Written by attorney Linda Medeiros Callahan

Habitual Traffic Offender (HTO) Guide

How long will I lose my license? The length of a HTO revocation is subject to a seven-year minimum (unless you successfully obtain early reinstatement after waiting four years) and DOL might invoke an even longer revocation.

What violations count toward HTO status? Only certain criminal convictions count in determining if a driver is an HTO. Those convictions include:

· Vehicular Homicide

· Vehicular Assault

· DUI (whether alcohol or drug related)

· Physical Control (whether alcohol or drug related)

· Driving While License Suspended or Revoked in the Second Degree

· Hit-and-Run Attended resulting in the injury or death of any person or damage to any vehicle

· Reckless Driving

· Attempting to Elude a Pursuing Police Vehicle

If you have three of the listed convictions within five years, you will receive notice from the DOL of intent to revoke your license. Certain traffic infractions (tickets) may also combine and lead to license revocation. A driver may be considered an HTO for committing a combination of the following convictions and tickets, called “moving violations":

· DUI (whether drug or alcohol related)

· Physical Control (whether drug or alcohol related)

· Vehicular Homicide

· Vehicular Assault

· Reckless Driving

· Racing

· Embracing

· Hit-and-run (injury, death, or occupied vehicle)

· Attempting to Elude a Police Vehicle

· Driving While Suspended or Revoked

· Reckless Endangerment of Roadway Workers

· Driver Under Twenty-One Driving or in Physical Control After consuming Alcohol

· Driving or Physical Control of Commercial Motor Vehicle While Having Alcohol in System

· Open container Violation (driver)

· Negligent Driving in the First Degree

· Negligent Driving in the Second Degree

· Hit-and-run (unattended vehicle or property)

· Disobey Road Sign

· Disobey Signalman, Officer, or Firefighter

· Disobey School Patrol

· Speed (too fast for conditions)

· Speeding (over the speed limit)

· Speeding in a School Zone

· Failure to Stop

· Failure to Yield Right of Way

· Failure to Keep to the Right

· Wrong Way on a One-Way Street/Rotary Traffic Island

· Improper Lane Change/Travel

· Straddling or Driving Over Centerline

· Driving on the Wrong side of the Road

· Crossing Divider

· Improper Entrance to/Exit from Freeway

· High Occupancy Vehicle Lane Violation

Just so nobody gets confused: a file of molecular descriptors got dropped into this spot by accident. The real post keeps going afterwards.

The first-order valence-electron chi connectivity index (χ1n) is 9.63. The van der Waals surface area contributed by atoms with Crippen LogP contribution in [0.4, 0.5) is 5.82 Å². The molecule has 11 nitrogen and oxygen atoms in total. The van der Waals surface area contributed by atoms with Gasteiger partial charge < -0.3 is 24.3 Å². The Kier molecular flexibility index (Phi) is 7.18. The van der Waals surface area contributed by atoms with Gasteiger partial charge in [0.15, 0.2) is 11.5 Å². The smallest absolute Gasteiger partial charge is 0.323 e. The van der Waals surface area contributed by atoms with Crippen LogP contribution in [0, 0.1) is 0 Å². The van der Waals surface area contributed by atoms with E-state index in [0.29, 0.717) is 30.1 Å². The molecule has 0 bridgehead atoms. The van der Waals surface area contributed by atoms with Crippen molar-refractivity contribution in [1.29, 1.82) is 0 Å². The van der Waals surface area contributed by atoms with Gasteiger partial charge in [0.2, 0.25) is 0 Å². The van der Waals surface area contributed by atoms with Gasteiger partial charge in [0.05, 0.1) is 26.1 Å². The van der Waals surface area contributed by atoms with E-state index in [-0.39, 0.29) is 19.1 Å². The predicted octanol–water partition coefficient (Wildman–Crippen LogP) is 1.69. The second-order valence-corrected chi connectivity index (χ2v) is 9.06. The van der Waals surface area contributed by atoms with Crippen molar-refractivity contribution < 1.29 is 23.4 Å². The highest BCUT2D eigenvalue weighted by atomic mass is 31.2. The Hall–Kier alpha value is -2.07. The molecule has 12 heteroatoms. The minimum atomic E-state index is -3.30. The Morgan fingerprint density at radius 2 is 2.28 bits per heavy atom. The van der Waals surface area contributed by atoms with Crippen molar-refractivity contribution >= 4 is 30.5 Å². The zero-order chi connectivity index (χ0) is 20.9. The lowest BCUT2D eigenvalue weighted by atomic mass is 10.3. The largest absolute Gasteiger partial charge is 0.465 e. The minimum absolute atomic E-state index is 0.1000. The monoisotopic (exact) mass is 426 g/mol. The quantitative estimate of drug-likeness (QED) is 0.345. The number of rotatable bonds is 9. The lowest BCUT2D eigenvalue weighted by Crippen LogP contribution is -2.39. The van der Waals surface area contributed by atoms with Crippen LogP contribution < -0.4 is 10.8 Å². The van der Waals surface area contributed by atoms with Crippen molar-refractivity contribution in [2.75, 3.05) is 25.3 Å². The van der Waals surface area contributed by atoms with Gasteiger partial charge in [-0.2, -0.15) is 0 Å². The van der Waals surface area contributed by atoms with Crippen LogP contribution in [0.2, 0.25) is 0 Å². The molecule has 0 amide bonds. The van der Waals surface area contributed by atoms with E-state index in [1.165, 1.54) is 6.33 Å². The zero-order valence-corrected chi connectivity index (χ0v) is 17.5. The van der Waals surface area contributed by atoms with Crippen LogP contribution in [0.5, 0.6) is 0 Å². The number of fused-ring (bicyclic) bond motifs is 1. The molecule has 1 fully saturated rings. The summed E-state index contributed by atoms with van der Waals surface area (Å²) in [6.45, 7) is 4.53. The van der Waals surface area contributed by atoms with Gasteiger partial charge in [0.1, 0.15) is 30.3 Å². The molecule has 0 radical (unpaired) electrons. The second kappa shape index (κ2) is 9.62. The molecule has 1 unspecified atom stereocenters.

· Improper Overtaking/Passing

· Passing Stopped School Bus

· Passing Stopped Private Carrier Bus

· Following too Closely

· Following Fire Apparatus

· Crossing Fire Hose

· Driving on Sidewalk

· Driving Through Safety Zone

· Driving with Wheels Off Roadway

· Impeding Traffic

· Improper Turn

· Prohibited Turn

· Failure to Signal/Improper Signal

· Improper Backing

· Unlawful Operation of Motorcycle on Roadway

· Reckless Endangerment

· Failure to Maintain Control

· Violation of License Restriction(s)

· Violation of Instruction Permit Restrictions

· Violation of Out-of-Service Order

· Obstructed Vision or Control

· Carrying Persons or Animals Outside of Vehicle

· Carrying Passenger in Towed Vehicle

· Coasting on Downgrade

· Violation of Child Restraint Requirements

· Carrying Child Under Five on Motorcycle

· Carrying Passenger Improperly on Motorcycle

· No Helmet, Goggles, Mirrors, Windshield or Face Shield

· Motorcycle Handlebars Above Maximum Height

· Operating Moped on Freeway/Sidewalk

· Illegal, Improper, Defective, or Missing Vehicle Equipment

· Driving Without Lights

· Failure to Dim Lights

· Operating Motorcycle Without Lights

· No Lamp, Reflector, or Flag on Extended Load

· Unnecessary Noise

· Wearing Earphones/Viewing Television in Vehicle

· Permitting Illegal Vehicle Operation

· Failure to Secure Load

· Spilling Load

· Improper Towing

If you have twenty or more of the listed convictions and/or infractions within five years and at least three were within 365 days of the last incident, you will receive notice from the DOL of its intent to revoke your license.